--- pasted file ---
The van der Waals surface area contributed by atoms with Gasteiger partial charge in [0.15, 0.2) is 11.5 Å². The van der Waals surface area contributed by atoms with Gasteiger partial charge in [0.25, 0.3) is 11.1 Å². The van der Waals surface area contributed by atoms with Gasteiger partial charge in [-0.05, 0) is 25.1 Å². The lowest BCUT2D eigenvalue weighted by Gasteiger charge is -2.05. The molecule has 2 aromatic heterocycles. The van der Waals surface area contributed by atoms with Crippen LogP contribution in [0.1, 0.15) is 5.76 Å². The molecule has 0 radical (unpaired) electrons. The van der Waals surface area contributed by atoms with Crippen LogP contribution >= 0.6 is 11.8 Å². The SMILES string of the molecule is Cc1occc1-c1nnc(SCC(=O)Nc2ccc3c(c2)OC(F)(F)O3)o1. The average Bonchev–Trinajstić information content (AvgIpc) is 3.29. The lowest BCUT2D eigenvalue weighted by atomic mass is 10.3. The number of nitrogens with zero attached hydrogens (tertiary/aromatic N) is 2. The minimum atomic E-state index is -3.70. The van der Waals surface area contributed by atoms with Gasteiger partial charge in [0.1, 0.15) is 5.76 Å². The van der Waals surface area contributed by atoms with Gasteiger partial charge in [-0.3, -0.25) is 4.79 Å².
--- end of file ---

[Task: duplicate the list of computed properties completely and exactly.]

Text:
The van der Waals surface area contributed by atoms with Gasteiger partial charge in [0.15, 0.2) is 11.5 Å². The van der Waals surface area contributed by atoms with Gasteiger partial charge in [0.25, 0.3) is 11.1 Å². The van der Waals surface area contributed by atoms with Gasteiger partial charge in [-0.05, 0) is 25.1 Å². The lowest BCUT2D eigenvalue weighted by Gasteiger charge is -2.05. The molecule has 2 aromatic heterocycles. The van der Waals surface area contributed by atoms with Crippen LogP contribution in [0.1, 0.15) is 5.76 Å². The molecule has 0 radical (unpaired) electrons. The van der Waals surface area contributed by atoms with Crippen LogP contribution >= 0.6 is 11.8 Å². The SMILES string of the molecule is Cc1occc1-c1nnc(SCC(=O)Nc2ccc3c(c2)OC(F)(F)O3)o1. The average Bonchev–Trinajstić information content (AvgIpc) is 3.29. The lowest BCUT2D eigenvalue weighted by atomic mass is 10.3. The number of nitrogens with zero attached hydrogens (tertiary/aromatic N) is 2. The minimum atomic E-state index is -3.70. The van der Waals surface area contributed by atoms with Gasteiger partial charge in [0.1, 0.15) is 5.76 Å². The van der Waals surface area contributed by atoms with Gasteiger partial charge in [-0.3, -0.25) is 4.79 Å².